Daniel 8:15-27 – The Interpretation of the Vision

Daniel 8:15-27 – The Interpretation of the Vision

by | Mar 2, 2011 | Uncategorized

Daniel 8:15-27 - The Interpretation of the Vision [59:23]

by Roy Schwarcz

Daniel 8:15-19 The interpretation of Daniel’s vision, as given by the angel, falls within the vision itself. When Daniel sought to understand the vision, he saw before him, according to Daniel 8:17, a supernatural being in human likeness. This was the angel Gabriel. A different voice of another commanded Gabriel to explain the vision to Daniel. Who this man might be, is answered in Daniel 10:5ff.

The angel who was described as an appearance like a גֶּבֶר Gever(man in his higher state as opposed to Adam mda) is named, for Daniel, Gabriel (“man of God”). Daniel falls on his face because of the fear he feels in the angel’s presence. Gabriel tells him that the vision relates to the time of the end. The title in Daniel 8:17, “son of man,” is a contrast to “man of God” (Gabriel), to remind Daniel of his frailty as man. The end of time relates to Daniel 11:35,40;12:4, also Daniel 9:26. This is the time also described by Jeremiah as the time of Jacob’s trouble (Jeremiah 30:7) and the completion of the kingdom of God by the Messiah (Zechariah 12:10ff).

Daniel 8:20-22– This is a repeat of the rise of the second and third kingdoms. Gabriel gave no details about the Persian era other than indicating that it is Medo-Persia. But he did identify the large single horn between the goat’s eyes as the first king of the great Greek Empire, which was Alexander the Great. This King was replaced by four other horns, which we have already seen points to the four generals that divided the Kingdom Casander, Lysamacus, Selucus, and Ptolemy (See map).

Daniel 8:23-27 – Daniel learns here about the end times when Antichrist will oppose God and God’s people. The “king of fierce countenance” is the Antichrist, not Antiochus Epiphanes; but if you compare Daniel 8:23-27 with Daniel 8:9-14, you will see that the characteristics of Antiochus parallel those of Antichrist of whom he is a type.

Both begin modestly but increase in power and influence; both claim to be God and boast of their power and strength; both persecute the Jewish people; both place images of themselves in the temple; both impose their own religion on God’s people; both are opposed by a believing remnant that know God; both are empowered by the devil and are great deceivers; both appear to succeed and seem to be invincible; both are finally defeated by the coming of a redeemer (Judas Maccabeus and Yeshua).

There are many other parallels as well. The “Prince of princes” (Daniel 8:25) is Yeshua, who is also the “God of gods” (Daniel 11:36) and the “King of Kings” (Revelation 19:16).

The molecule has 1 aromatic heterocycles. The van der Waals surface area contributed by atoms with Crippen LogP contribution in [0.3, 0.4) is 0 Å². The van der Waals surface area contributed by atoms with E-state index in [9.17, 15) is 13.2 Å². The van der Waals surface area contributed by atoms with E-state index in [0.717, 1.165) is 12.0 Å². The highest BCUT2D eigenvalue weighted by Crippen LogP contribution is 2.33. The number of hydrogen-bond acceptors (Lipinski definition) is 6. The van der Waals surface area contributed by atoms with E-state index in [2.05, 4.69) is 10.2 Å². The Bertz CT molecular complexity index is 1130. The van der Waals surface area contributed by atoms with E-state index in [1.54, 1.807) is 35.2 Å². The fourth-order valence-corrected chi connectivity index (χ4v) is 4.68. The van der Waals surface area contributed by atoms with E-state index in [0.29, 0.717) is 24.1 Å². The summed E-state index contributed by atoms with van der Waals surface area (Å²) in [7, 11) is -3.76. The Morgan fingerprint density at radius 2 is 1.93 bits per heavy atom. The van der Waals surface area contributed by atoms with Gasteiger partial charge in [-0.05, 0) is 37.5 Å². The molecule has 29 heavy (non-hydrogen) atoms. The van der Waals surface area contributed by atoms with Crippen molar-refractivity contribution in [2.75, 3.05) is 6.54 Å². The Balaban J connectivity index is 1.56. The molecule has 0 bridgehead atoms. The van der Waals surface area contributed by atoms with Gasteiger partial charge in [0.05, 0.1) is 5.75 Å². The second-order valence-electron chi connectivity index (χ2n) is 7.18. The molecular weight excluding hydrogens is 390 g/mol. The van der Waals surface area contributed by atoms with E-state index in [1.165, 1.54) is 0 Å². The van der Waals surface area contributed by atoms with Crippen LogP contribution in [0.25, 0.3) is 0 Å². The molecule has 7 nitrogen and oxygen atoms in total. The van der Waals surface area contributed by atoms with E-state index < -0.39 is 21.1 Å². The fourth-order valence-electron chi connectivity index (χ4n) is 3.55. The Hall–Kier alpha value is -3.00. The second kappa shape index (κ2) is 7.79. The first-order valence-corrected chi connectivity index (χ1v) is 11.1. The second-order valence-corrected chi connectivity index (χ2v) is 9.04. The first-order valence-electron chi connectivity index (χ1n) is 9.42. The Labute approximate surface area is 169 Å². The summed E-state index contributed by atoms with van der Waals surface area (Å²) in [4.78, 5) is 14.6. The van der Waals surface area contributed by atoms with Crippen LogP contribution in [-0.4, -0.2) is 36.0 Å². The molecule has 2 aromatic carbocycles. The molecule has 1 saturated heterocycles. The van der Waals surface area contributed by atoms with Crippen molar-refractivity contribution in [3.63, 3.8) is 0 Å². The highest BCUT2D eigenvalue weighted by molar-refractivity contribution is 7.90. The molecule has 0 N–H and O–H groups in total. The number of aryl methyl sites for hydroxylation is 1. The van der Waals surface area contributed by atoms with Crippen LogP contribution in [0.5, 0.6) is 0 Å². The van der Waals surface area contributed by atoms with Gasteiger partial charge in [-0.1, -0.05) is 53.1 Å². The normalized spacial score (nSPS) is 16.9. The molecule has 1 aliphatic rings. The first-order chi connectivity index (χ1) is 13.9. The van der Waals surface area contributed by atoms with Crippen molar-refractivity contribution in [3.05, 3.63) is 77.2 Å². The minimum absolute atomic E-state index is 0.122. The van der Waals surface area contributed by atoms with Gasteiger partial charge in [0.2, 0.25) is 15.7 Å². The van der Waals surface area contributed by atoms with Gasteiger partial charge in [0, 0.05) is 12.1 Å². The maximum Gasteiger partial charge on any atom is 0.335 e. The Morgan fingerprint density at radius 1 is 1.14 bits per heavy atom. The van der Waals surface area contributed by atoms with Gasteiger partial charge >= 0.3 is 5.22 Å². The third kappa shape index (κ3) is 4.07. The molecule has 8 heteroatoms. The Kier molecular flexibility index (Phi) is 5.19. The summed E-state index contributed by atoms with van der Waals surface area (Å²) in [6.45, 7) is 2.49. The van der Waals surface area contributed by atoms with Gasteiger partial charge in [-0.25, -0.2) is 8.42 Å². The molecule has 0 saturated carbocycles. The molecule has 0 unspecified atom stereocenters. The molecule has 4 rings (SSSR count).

The Antichrist opposes Yeshua and seeks to replace Him as he has from the very beginning in the Garden of Eden, but ultimately Yeshua defeats him as prophesied in Genesis 3:15 and Romans 16:20 and will place the Antichrist and his false prophet, as well as Satan into the lake of fire (Revelation 20:1-3). As a result of this vision and being in the presence of angels, Daniel became ill. One cause of his illness was his inability to understand where this vision of the “the little horn,” (Revelation 8:9-12;23-26) fit into the prophetic scheme for Israel. He knew that the “little horn” would appear in the last days, but what would occur between his day and that day?

He would learn from Jeremiah’s prophecy that his people would be released from their captivity and allowed to return to their land and rebuild their temple, but Daniel knew nothing about God’s “mystery” concerning the church (Ephesians 3:1-13) or the “mystery” concerning the partial blinding and hardening of Israel (Romans 11:25-36). And who was the “king of fierce countenance” and why would he attack the Jewish people?

Daniel was overwhelmed by the suffering of the Jewish people and the consequences of truth being cast to the ground (Daniel 8:12; Isaiah 59:14-15). Daniel is a good example for the study of prophecy. He asked the Lord for the explanation (Daniel 8:15) and allowed the Lord to instruct him. But his investigation into God’s prophetic program wasn’t a matter of satisfying curiosity or knowledge above others. He was concerned about his people and the work they had to do on earth.

He so identified with what he learned that it made him ill! Too many “prophetic students” don’t wait before God for instruction and insight, nor do they feel burdened when they learn God’s truth about the future. Instead, they try to display their “knowledge” and impress people with what they think they know. If the study only remains in the head and does not change the heart it is vanity. When he got over his weakness and sickness, the prophet went back to work for the king and didn’t tell anybody what he had learned. But God still had more truth to teach him, and he was ready to receive it.

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